I’m having a hard time seeing the judge’s rationale here.
A Milwaukee woman who lost all four of her limbs as a result of medical malpractice should collect her entire $25.3 million jury verdict, a Milwaukee County circuit judge ruled in declaring a state-mandated $750,000 cap on medical malpractice court awards unconstitutional in her case.
“This is not a runaway verdict. It is certainly not outrageous, and no one could seriously argue that it is not in proportion to Mrs. Mayo’s injuries,” Judge Jeffrey Conen wrote referring to the July jury award to Ascaris Mayo, a 53-year mother of four who lost her limbs after a blood infection went undiagnosed.
The Milwaukee County jury award included $15 million for her pain and suffering and $1.5 million to her husband, Antonio Mayo, for loss of companionship. Conen’s order rejects a defense request that he cut the pain and suffering and loss of companionship awards from $16.5 million to $750,000. The remainder of the award is for economic damages, such as health care expenses, and is not affected by the cap.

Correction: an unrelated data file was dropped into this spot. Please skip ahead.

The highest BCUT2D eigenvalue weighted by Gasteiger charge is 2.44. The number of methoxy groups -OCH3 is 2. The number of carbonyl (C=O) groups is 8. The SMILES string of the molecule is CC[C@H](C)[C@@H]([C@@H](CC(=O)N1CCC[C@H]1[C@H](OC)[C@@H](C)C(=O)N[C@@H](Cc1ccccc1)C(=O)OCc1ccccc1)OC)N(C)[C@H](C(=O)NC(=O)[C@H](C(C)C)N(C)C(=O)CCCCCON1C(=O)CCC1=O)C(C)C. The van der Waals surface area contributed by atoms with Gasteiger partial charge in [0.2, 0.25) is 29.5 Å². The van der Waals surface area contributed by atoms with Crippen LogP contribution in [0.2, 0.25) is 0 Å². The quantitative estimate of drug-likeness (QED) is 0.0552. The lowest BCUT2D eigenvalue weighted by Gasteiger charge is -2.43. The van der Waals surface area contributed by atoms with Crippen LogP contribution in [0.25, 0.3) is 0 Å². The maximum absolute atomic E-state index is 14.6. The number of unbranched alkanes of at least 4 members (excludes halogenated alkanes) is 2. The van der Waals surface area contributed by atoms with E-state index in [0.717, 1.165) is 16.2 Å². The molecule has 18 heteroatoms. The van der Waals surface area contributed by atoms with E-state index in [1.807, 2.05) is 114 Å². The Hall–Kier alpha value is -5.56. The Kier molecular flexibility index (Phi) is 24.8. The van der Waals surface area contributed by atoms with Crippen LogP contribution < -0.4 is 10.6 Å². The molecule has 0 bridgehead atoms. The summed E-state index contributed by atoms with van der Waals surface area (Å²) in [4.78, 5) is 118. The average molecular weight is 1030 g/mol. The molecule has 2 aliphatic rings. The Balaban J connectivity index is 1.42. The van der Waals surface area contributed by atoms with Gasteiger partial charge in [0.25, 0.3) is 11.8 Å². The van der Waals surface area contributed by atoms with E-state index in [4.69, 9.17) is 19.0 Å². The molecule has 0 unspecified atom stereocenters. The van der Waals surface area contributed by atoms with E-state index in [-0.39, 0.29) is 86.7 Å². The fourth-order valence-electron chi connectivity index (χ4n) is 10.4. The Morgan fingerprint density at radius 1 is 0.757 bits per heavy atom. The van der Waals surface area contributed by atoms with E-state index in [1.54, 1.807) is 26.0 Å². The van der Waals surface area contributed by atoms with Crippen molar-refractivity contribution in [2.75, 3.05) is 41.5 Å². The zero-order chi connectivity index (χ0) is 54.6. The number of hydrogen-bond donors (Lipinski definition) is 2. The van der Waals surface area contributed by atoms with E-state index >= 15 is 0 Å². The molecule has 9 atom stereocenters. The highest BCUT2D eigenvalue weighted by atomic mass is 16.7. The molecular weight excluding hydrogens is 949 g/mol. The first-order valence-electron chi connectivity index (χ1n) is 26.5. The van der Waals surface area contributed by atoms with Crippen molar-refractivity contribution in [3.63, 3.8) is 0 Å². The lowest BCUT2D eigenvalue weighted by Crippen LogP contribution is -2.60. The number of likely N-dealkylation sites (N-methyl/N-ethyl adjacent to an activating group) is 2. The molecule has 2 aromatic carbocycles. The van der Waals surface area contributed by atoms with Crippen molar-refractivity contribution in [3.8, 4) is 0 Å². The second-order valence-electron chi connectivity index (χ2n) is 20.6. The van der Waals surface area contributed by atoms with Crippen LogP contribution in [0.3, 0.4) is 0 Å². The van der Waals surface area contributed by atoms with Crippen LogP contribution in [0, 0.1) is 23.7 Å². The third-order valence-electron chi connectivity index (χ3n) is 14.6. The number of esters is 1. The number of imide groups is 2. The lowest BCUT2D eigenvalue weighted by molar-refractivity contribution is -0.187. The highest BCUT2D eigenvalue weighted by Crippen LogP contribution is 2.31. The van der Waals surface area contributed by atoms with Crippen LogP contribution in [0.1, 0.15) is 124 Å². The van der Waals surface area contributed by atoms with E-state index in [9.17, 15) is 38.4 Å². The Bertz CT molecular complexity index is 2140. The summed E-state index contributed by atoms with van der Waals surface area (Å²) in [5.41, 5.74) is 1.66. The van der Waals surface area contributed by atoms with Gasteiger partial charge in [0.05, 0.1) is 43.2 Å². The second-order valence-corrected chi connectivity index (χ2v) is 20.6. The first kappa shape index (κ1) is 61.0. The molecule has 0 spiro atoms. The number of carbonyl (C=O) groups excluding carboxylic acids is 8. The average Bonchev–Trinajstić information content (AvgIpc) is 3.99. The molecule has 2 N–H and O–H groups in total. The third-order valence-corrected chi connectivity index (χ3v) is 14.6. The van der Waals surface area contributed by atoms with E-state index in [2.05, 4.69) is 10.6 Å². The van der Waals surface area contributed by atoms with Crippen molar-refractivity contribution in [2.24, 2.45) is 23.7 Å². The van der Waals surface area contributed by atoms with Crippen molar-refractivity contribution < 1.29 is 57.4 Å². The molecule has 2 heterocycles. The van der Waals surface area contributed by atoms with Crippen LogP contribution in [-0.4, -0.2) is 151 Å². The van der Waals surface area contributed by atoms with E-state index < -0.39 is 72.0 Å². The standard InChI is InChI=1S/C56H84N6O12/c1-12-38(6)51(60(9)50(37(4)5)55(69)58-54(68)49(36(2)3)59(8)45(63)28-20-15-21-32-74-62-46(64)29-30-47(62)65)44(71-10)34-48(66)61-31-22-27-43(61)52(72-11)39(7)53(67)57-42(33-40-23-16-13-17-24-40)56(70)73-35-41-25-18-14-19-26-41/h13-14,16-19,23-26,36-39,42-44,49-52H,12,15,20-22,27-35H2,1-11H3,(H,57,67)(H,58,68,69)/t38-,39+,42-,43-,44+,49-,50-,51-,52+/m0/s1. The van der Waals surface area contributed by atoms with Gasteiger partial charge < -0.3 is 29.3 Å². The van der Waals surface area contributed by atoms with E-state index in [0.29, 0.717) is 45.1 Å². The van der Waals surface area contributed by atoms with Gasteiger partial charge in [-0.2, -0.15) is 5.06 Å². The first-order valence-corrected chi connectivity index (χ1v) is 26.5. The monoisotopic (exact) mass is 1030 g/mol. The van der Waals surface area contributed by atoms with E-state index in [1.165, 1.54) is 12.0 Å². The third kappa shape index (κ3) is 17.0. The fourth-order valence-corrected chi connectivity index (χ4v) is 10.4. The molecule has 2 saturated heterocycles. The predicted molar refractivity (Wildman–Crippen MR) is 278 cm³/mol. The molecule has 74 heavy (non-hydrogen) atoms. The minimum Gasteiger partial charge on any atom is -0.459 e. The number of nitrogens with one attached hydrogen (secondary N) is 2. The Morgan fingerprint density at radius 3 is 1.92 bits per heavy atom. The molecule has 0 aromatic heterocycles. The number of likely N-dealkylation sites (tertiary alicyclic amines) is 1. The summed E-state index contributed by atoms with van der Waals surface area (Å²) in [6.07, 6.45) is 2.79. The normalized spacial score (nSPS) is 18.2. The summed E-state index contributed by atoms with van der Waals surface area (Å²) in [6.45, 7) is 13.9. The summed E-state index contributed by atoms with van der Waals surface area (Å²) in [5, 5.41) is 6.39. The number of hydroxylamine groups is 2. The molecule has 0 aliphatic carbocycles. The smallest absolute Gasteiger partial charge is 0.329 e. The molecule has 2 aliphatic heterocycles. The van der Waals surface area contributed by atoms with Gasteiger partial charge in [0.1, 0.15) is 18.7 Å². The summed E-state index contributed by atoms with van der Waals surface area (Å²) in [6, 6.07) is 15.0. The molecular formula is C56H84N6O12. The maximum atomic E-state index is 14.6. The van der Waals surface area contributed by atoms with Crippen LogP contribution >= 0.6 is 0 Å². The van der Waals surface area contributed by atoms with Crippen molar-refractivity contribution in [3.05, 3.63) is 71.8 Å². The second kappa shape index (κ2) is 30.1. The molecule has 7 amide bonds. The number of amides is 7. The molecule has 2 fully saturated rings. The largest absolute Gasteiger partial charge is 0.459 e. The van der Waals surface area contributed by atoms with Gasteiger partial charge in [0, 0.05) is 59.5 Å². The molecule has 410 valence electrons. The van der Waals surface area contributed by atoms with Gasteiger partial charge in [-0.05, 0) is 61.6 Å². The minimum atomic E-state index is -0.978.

Conen’s 21-page decision released late Friday applies only to the Mayo case and does not strike down the 2006 statute that created the $750,000 cap on noneconomic awards, for such things as pain and suffering.
“Although the cap may be constitutional as applied to medical malpractice victims as a whole, there is no rational justification for depriving Mrs. Mayo, who is in her mid-fifties, limbless and largely immobile, and Mr. Mayo” of the entire jury award, Conen wrote.
The judge’s decision seems completely arbitrary because he feels bad for this woman’s tragic circumstances. The law establishing the cap is absolute. Either it is constitutional or it is not. It is not up to a judge to waive it for individuals as he deems fit. I suspect that the judge’s ruling won’t survive appeal.